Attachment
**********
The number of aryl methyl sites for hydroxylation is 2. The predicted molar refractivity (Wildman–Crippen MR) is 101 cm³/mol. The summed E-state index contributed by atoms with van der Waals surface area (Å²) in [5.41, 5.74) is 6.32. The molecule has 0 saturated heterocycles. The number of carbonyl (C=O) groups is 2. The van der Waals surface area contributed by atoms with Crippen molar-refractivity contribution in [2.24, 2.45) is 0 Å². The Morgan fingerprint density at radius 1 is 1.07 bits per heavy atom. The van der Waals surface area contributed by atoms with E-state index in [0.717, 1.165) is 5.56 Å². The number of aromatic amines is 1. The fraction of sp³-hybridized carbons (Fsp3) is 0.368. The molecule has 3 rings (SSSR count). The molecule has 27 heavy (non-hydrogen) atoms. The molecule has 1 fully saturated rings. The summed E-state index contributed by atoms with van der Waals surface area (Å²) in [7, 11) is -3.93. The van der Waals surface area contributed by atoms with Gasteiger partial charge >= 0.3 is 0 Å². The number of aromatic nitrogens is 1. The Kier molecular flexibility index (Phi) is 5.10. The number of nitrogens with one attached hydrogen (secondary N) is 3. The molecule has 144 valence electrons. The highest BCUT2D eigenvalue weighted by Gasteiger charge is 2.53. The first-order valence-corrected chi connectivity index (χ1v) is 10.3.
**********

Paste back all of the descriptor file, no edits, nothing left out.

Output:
The number of aryl methyl sites for hydroxylation is 2. The predicted molar refractivity (Wildman–Crippen MR) is 101 cm³/mol. The summed E-state index contributed by atoms with van der Waals surface area (Å²) in [5.41, 5.74) is 6.32. The molecule has 0 saturated heterocycles. The number of carbonyl (C=O) groups is 2. The van der Waals surface area contributed by atoms with Crippen molar-refractivity contribution in [2.24, 2.45) is 0 Å². The Morgan fingerprint density at radius 1 is 1.07 bits per heavy atom. The van der Waals surface area contributed by atoms with E-state index in [0.717, 1.165) is 5.56 Å². The number of aromatic amines is 1. The fraction of sp³-hybridized carbons (Fsp3) is 0.368. The molecule has 3 rings (SSSR count). The molecule has 27 heavy (non-hydrogen) atoms. The molecule has 1 fully saturated rings. The summed E-state index contributed by atoms with van der Waals surface area (Å²) in [7, 11) is -3.93. The van der Waals surface area contributed by atoms with Gasteiger partial charge >= 0.3 is 0 Å². The number of aromatic nitrogens is 1. The Kier molecular flexibility index (Phi) is 5.10. The number of nitrogens with one attached hydrogen (secondary N) is 3. The molecule has 144 valence electrons. The highest BCUT2D eigenvalue weighted by Gasteiger charge is 2.53. The first-order valence-corrected chi connectivity index (χ1v) is 10.3.